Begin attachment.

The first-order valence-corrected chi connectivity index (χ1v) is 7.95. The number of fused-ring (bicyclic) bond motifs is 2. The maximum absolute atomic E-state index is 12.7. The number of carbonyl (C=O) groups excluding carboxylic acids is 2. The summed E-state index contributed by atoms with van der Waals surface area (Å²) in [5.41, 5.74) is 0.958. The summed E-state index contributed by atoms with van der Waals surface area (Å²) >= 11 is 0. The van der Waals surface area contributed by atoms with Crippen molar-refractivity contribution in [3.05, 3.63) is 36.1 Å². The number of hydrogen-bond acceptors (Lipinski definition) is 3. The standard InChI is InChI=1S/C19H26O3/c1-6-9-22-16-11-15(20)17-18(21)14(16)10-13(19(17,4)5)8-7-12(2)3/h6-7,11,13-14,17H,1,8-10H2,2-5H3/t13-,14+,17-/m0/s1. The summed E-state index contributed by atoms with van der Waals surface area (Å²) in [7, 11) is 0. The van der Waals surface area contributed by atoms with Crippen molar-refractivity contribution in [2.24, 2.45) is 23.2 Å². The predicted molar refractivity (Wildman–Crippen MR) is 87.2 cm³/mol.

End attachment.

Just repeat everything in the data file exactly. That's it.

The first-order valence-corrected chi connectivity index (χ1v) is 7.95. The number of fused-ring (bicyclic) bond motifs is 2. The maximum absolute atomic E-state index is 12.7. The number of carbonyl (C=O) groups excluding carboxylic acids is 2. The summed E-state index contributed by atoms with van der Waals surface area (Å²) in [5.41, 5.74) is 0.958. The summed E-state index contributed by atoms with van der Waals surface area (Å²) >= 11 is 0. The van der Waals surface area contributed by atoms with Crippen molar-refractivity contribution in [3.05, 3.63) is 36.1 Å². The number of hydrogen-bond acceptors (Lipinski definition) is 3. The standard InChI is InChI=1S/C19H26O3/c1-6-9-22-16-11-15(20)17-18(21)14(16)10-13(19(17,4)5)8-7-12(2)3/h6-7,11,13-14,17H,1,8-10H2,2-5H3/t13-,14+,17-/m0/s1. The summed E-state index contributed by atoms with van der Waals surface area (Å²) in [7, 11) is 0. The van der Waals surface area contributed by atoms with Crippen molar-refractivity contribution in [2.24, 2.45) is 23.2 Å². The predicted molar refractivity (Wildman–Crippen MR) is 87.2 cm³/mol.